The Colbert Tigers had festive purple and gold uniforms for their school band and sports teams. Some of the items are on display at the Annie E. Colbert-Rosenwald School Museum in Dayton.
  • Faux Real Trade Days – While it is only held one weekend per month, Faux Real Trade Days is fun for the entire family. More than 300 vendors offer a wide variety of items from antiques, clothing, knives, toys, yard art and food items. Admission and parking are free. The next Trade Days will be on the weekend of June 24-26 at the TVE Fairgrounds in Liberty. For more information, follow Faux Real Trade Days on Facebook.  
  • Moth Night Out – Moth Night Out is an annual event that is all about moths. This year’s event will be held on July 23, 9 p.m., at Trinity River National Wildlife Refuge Office on FM 1011. Bring mosquito spray and dress appropriately for the weather. Bring a camera if you want to take pictures. This is a free, kid-friendly event.
Stuart Marcus zooms in on moths that were lured to lighted white sheets for Moth Night Out at the Trinity River National Wildlife Refuge in Liberty as Texas Country Reporter Bob Phillips and wife, Kelli, look on.
  • 105 Motor Speedway – If you are a fan of car racing, there are shows nearly every Saturday night in Cleveland. Located at 1288 Fostoria Road, 105 Motor Speedway is where you can watch dirt racetrack racing while enjoying hot dogs and other events sold at the concession stand. Admission is $15 for ages 13 through 64, $10 for kids 5-12 and seniors 65 and older. Kids under 4 are free. Coolers are permitted for an additional $10 (no glass). If you go, consider taking along ear protection as the cars are loud and the action is close to the bleacher seating.


  • The Museum of Hardin County – Located at 830 S. Maple St. in Kountze, Texas, the Museum of Hardin County features exhibits and photos related to the early history of Hardin County. The museum is operated by the Hardin County Historical Society and is open on Wednesdays from 9 a.m. to noon, or by appointment. For more information, call 409-246-8434.
  • Ice House Museum and Cultural Center – Located at 828 Earnest Ave., in Silsbee, Texas, the Ice House Museum and Cultural Center has a rotating collection of exhibits and just opened a new flatboat exhibit. For more information on tickets and hours, call 409-385-2444.
  • Village Creek State Park – Ten miles north of Beaumont in the Piney Woods of East Texas is the 1,090-acre Village Creek State Park, a sand-bottomed tributary of the Neches River. Operated by the Texas Parks and Wildlife, the park offers camping, picnicking, fishing, hiking, mountain bike and geocaching. Entrance fees are $4 for ages 13 and older and free for children 12 and under. Kayak and canoe rentals are available through local outfitters. For more information, go online to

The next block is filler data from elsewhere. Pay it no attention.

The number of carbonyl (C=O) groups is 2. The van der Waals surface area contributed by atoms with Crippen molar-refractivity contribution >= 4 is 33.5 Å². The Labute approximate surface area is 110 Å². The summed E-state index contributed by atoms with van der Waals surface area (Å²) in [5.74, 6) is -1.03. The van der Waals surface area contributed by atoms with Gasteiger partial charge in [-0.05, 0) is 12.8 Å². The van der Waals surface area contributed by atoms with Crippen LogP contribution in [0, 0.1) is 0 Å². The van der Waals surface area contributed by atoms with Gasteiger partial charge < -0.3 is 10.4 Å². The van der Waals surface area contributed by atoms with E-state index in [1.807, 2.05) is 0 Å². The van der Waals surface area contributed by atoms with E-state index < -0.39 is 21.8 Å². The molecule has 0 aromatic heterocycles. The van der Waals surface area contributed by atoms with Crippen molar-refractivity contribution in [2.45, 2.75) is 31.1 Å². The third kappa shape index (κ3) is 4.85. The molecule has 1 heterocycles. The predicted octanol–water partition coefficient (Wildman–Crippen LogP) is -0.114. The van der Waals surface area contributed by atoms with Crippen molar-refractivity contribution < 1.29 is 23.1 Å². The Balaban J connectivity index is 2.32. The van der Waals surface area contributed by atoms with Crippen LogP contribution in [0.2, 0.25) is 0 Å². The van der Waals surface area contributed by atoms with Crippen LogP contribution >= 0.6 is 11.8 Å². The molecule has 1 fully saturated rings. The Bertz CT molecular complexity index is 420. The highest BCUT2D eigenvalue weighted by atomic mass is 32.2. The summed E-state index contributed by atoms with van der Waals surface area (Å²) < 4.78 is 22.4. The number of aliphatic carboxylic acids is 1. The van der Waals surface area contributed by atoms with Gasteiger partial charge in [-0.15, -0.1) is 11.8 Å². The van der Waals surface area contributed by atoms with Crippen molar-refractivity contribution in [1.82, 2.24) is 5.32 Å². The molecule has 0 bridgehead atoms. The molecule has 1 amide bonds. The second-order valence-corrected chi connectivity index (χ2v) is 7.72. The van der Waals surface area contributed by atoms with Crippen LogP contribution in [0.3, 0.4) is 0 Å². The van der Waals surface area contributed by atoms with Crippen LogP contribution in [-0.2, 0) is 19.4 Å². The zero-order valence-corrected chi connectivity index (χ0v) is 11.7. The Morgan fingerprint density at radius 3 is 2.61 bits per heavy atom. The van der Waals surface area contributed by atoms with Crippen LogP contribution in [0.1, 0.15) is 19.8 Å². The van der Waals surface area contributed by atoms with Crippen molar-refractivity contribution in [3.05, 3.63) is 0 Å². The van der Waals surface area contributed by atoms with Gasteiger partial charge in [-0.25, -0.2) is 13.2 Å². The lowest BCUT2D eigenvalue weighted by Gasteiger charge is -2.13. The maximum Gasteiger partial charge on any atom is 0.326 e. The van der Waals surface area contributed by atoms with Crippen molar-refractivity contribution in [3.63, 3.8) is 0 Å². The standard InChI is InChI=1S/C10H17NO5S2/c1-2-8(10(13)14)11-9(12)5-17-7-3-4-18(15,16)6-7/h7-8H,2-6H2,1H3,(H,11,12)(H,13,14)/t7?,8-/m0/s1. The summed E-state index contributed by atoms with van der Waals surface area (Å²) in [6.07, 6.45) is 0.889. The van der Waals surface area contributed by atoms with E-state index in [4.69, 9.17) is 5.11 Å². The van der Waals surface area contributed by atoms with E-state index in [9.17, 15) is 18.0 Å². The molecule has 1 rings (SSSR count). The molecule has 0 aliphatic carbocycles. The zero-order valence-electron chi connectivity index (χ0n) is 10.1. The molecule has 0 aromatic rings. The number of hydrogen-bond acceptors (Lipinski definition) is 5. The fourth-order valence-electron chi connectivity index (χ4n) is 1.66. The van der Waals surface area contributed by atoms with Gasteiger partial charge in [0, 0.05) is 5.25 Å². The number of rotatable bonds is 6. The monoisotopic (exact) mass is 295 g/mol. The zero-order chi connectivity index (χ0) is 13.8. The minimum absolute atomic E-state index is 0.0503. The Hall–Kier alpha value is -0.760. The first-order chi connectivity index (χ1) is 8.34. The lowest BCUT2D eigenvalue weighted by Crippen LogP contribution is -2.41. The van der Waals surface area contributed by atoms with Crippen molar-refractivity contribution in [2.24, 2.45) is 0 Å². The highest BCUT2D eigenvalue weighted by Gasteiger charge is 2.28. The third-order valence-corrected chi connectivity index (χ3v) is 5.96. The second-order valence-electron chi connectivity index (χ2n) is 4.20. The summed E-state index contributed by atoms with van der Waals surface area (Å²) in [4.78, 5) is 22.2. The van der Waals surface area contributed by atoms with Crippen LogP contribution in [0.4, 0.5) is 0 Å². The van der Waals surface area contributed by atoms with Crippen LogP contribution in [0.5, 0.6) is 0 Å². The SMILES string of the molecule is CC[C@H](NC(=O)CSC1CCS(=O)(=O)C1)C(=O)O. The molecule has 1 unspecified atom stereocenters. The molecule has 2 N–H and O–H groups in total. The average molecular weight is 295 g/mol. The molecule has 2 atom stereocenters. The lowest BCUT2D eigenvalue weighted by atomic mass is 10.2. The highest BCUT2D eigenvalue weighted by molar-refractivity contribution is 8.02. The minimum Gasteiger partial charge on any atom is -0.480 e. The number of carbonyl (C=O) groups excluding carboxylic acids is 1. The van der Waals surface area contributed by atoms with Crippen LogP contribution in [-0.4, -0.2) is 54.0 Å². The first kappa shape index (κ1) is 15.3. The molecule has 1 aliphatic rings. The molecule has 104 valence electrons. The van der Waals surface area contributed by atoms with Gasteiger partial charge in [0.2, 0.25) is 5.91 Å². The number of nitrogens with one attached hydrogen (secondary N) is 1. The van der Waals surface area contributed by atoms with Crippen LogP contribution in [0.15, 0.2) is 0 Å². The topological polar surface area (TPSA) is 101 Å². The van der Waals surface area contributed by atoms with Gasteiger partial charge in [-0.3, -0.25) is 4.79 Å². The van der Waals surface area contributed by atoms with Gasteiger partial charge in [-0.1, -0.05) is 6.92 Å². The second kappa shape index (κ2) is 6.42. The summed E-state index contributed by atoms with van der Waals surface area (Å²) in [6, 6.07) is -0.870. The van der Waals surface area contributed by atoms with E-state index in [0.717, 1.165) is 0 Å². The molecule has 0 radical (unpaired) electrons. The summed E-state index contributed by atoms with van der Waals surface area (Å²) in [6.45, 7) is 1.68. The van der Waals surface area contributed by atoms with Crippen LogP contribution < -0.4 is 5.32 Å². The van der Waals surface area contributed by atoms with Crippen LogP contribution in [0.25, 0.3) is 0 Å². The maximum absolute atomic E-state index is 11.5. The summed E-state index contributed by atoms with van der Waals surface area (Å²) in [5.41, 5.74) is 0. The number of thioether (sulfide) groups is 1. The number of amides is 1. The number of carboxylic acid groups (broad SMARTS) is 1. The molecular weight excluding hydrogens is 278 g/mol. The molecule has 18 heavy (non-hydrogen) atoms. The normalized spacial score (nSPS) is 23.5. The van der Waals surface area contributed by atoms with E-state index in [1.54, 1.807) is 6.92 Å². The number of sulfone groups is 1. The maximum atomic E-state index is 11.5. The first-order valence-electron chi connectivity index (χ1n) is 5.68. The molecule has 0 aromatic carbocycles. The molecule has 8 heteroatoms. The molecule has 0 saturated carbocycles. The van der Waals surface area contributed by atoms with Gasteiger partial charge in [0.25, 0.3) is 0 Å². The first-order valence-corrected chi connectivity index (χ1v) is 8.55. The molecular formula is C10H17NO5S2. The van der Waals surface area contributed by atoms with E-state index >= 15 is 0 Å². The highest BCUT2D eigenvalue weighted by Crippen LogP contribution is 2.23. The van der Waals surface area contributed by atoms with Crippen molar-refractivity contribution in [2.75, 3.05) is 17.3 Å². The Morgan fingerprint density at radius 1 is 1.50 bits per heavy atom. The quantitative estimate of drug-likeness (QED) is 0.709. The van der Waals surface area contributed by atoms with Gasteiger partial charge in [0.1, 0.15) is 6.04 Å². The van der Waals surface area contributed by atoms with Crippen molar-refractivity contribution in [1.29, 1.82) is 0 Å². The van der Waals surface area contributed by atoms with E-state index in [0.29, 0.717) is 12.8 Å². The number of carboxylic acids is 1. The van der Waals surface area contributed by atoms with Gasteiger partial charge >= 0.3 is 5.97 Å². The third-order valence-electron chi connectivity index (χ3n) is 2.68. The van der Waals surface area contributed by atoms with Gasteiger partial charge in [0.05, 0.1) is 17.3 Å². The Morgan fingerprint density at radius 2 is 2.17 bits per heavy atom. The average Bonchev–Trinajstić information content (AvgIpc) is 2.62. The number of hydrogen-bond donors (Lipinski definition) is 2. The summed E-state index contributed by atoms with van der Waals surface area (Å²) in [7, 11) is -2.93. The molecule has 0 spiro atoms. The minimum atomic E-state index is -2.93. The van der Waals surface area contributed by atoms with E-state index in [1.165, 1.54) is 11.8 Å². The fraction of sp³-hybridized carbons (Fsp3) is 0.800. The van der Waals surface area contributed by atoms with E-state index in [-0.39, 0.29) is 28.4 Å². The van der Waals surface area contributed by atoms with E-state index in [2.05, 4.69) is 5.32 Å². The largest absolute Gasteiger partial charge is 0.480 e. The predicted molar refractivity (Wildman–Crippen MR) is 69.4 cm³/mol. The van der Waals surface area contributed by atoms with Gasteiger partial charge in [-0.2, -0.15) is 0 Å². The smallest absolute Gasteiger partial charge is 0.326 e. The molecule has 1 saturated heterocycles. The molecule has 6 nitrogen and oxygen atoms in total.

• Big Thicket Visitor Center – If you are interested in learning more about the 113,114-acre Big Thicket National Preserve of Texas, the place to start is the Big Thicket Visitor Center in Kountze. Pick up maps, learn more about what the park offers and stroll through exhibits. Several trailheads begin nearby, including the Kirby Nature Trail, which is located 2.6 miles east of the Visitor Center. The Visitor Center is located at 6044 FM 420, Kountze, and is open from 9 a.m. to 5 p.m. daily except for Christmas Day and New Year’s Day. The park is pet-friendly, so bring along your leashed dogs. Admission is free. For more information, call 409-951-6700.


  • Old Jail Museum – Coldspring, Texas, is home to the Old Jail Museum at 200 Slade St. The museum was created in the old county jail that dates back to 1887 and has since been restored. Inside the jail are other relics from the turn-of-the-century. Tours are available for free (donations accepted) on the second and fourth Saturdays of each month from 10 a.m. to 4 p.m.  After you have viewed the historic jail, be sure to walk around the town square in downtown Coldspring where you can browse in shops and have lunch. Your visit should also include a stop at the San Jacinto County Courthouse (see information below). For more information, call 936-653-2009.
  • Sam Houston National Forest/Double Lake Recreation Area – The Sam Houston National Forest is one of four national forests in Texas. Located on 163,037 acres that stretch from Walker, Montgomery and San Jacinto counties, the Sam Houston National Forest features the 128-mile Lone Star Hiking Trail. In addition to hiking, the recreation area, which was built in 1937 by the Civilian Conservation Corps, offers camping, fishing, swimming and picnicking. The day use fee is $7 per vehicle per day. Double Lake Recreation Area is located on FM 2025, just a few miles west of SH 150 in the Coldspring area.
  • Wolf Creek Park – Located on Lake Livingston, Wolf Creek Park in Coldspring is perfect for families looking for a getaway in a tranquil environment. RV sites and tent sites with electricity are available for rent. The day-use fee is $5 per person and is valid until dark on the day it is issued. To check availability, call the park office at 936-653-4312.  
  • San Jacinto County Courthouse – The SJC Courthouse is more than a beautiful building with a rich history; it is a showcase for local photos and artifacts. While county business is handled on the top two floors of the building, the basement is a treasure trove of local history. No permission is needed to stop by and see the items during regular business house from 8 a.m. to 5 p.m. Monday through Friday. An elevator provides access from the main floor. The courthouse is located at 1 SH 150, Coldspring.